God and free will

Interesting post on connexions by Mike: Gods great game.  Go read the whole thing in context, I picked these paragraphs out because they made me stop and think what I believe.

Maybe I'm looking at the issue on too large a canvas; surely I have to believe that God is active in the world today?  Well, no, I don't.  It's something I can't believe.  Yes, he dwells in the hearts of all those who have faith, and he gives them strength and guidance.  This is where the comfort of God's grace lies, not in believing that everything is happening as he wants it - it's not.  But if I have to believe that God has the ability to save the life of a teenager who's fallen fifteen stories out of an apartment building window, or to plant a bullet within a hymn book so that it underlines a sentence highlighting his own sovereignty, then I have to believe that God has the ability to prevent the slaughter of child soldiers in Africa, or even to stop me getting angry at people once in a while.  If he has the ability to do so, but doesn't, then who the hell was Jesus Christ, because I can see no similarity there.

I do believe God is active in the world today.  I think he won't over-rule our choice to mess up on an Olympic scale, but there are small mercies every day.  Silly example: On Saturday I ran out of petrol.  My car was merrily chugging away when everything stopped, and there was just enough momentum to slide off the road and get halfway into a parking space at a garden store.  This happened opposite a petrol station.  Stupid thing, but I was very grateful.  It was my fault for driving too far with the low fuel light on.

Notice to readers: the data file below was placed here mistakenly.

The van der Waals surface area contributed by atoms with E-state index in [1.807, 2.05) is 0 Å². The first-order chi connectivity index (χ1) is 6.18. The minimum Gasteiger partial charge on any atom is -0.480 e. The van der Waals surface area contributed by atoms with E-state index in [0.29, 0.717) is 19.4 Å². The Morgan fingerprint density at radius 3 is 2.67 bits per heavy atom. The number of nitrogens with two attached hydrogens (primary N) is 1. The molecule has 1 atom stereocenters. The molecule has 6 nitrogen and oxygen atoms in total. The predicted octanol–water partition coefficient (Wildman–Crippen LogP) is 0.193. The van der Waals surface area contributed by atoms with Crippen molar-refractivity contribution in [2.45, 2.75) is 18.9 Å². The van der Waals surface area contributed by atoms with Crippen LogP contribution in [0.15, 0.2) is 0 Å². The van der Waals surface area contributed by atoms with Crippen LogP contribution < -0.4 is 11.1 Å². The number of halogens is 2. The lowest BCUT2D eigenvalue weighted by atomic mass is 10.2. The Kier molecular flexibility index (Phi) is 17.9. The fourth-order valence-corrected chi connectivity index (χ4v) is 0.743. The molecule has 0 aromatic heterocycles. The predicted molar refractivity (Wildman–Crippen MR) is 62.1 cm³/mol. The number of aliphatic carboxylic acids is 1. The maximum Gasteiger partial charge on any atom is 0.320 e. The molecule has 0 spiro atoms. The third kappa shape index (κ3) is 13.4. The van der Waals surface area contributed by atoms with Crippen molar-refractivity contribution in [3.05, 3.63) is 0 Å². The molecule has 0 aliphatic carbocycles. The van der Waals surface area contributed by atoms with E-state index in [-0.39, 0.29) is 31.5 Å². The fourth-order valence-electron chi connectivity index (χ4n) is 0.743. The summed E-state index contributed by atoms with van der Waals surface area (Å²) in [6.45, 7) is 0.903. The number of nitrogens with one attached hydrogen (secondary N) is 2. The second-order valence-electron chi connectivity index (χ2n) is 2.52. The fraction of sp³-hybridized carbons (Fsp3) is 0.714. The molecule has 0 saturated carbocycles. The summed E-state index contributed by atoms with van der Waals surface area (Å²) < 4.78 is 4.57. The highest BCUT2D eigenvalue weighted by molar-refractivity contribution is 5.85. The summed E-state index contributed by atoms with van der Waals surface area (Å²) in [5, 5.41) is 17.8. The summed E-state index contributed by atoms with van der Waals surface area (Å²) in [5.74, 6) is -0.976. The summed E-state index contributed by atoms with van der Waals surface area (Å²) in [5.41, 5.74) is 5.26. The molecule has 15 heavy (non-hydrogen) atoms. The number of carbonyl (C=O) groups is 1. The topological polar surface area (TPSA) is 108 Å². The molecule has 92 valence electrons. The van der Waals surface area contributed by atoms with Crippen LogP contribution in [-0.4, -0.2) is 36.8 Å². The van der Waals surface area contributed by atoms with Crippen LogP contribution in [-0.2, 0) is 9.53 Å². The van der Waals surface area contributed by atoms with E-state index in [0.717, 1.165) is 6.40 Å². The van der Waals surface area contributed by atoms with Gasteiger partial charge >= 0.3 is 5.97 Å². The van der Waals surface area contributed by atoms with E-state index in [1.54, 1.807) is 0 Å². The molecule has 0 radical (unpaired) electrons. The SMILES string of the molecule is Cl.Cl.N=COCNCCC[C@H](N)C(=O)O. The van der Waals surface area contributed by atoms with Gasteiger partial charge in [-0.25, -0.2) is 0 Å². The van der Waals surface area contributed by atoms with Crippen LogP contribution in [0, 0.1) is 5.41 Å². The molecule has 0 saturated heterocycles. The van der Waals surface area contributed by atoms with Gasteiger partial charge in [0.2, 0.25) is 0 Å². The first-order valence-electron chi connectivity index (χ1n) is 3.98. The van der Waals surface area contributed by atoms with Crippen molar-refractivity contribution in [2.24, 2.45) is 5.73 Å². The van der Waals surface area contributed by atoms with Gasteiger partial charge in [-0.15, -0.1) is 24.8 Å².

But why would God allow a person to gun down innocents?  That person made a choice, an evil one, but a choice.  We do have free will, including the option to sin, otherwise what's the point of us being here at all.  Without free will the whole thing could play out in God's imagination, totally predictable and boring, without all the messiness and hassle of creation.  I don't know why God doesn't stop all the grief from happening, and it bugs me.  But I do believe he's still around, still on Earth doing stuff.  I don't believe everything that happens is God's will, or his plan.  That requires serious mental gymnastics.  It's not going according to plan, that's the problem.  We keep messing it up.  There's a tension between God's sovereignity and our free will.  How do both play out at once?

To place events in this world - be they good or bad - under God's direct control is, in my belief, to undermine the nature of human beings.  First of all, it removes the fact that we are sinners, as it's not us doing the sinning; Second of all, it removes the fact that we can be redeemed.  I can only believe that God no longer moves over the face of the waters; this is our domain, good and bad.  Through God's guidance, with God's spirit and - I won't refrain from saying - through a good bit of initiative of our own, we can change the face of this world, but as far as I'm concerned God did his bit on Calvary; the rest is down to us.

I agree with the first half of this paragraph, but I think God still "moves over the face of the waters."  We do have to take responsibility for our own actions, there is no divine get-out clause, no "God forced me to do it!"  Thoughtful post indeed.

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